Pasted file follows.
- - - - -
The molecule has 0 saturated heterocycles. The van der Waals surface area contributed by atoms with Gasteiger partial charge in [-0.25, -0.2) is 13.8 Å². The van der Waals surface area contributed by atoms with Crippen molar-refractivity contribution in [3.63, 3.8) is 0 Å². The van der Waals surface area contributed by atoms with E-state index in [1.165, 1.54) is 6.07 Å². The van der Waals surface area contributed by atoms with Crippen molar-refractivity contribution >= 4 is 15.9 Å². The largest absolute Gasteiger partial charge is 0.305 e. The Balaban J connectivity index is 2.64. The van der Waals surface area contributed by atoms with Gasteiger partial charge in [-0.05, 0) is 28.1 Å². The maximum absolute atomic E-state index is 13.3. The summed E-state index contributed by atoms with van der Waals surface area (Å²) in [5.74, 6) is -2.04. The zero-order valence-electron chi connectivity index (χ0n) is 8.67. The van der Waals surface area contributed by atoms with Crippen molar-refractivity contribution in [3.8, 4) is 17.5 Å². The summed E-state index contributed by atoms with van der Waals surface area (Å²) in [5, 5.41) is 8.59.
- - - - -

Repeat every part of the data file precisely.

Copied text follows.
The molecule has 0 saturated heterocycles. The van der Waals surface area contributed by atoms with Gasteiger partial charge in [-0.25, -0.2) is 13.8 Å². The van der Waals surface area contributed by atoms with Crippen molar-refractivity contribution in [3.63, 3.8) is 0 Å². The van der Waals surface area contributed by atoms with E-state index in [1.165, 1.54) is 6.07 Å². The van der Waals surface area contributed by atoms with Crippen molar-refractivity contribution >= 4 is 15.9 Å². The largest absolute Gasteiger partial charge is 0.305 e. The Balaban J connectivity index is 2.64. The van der Waals surface area contributed by atoms with Gasteiger partial charge in [-0.05, 0) is 28.1 Å². The maximum absolute atomic E-state index is 13.3. The summed E-state index contributed by atoms with van der Waals surface area (Å²) in [5.74, 6) is -2.04. The zero-order valence-electron chi connectivity index (χ0n) is 8.67. The van der Waals surface area contributed by atoms with Crippen molar-refractivity contribution in [3.8, 4) is 17.5 Å². The summed E-state index contributed by atoms with van der Waals surface area (Å²) in [5, 5.41) is 8.59.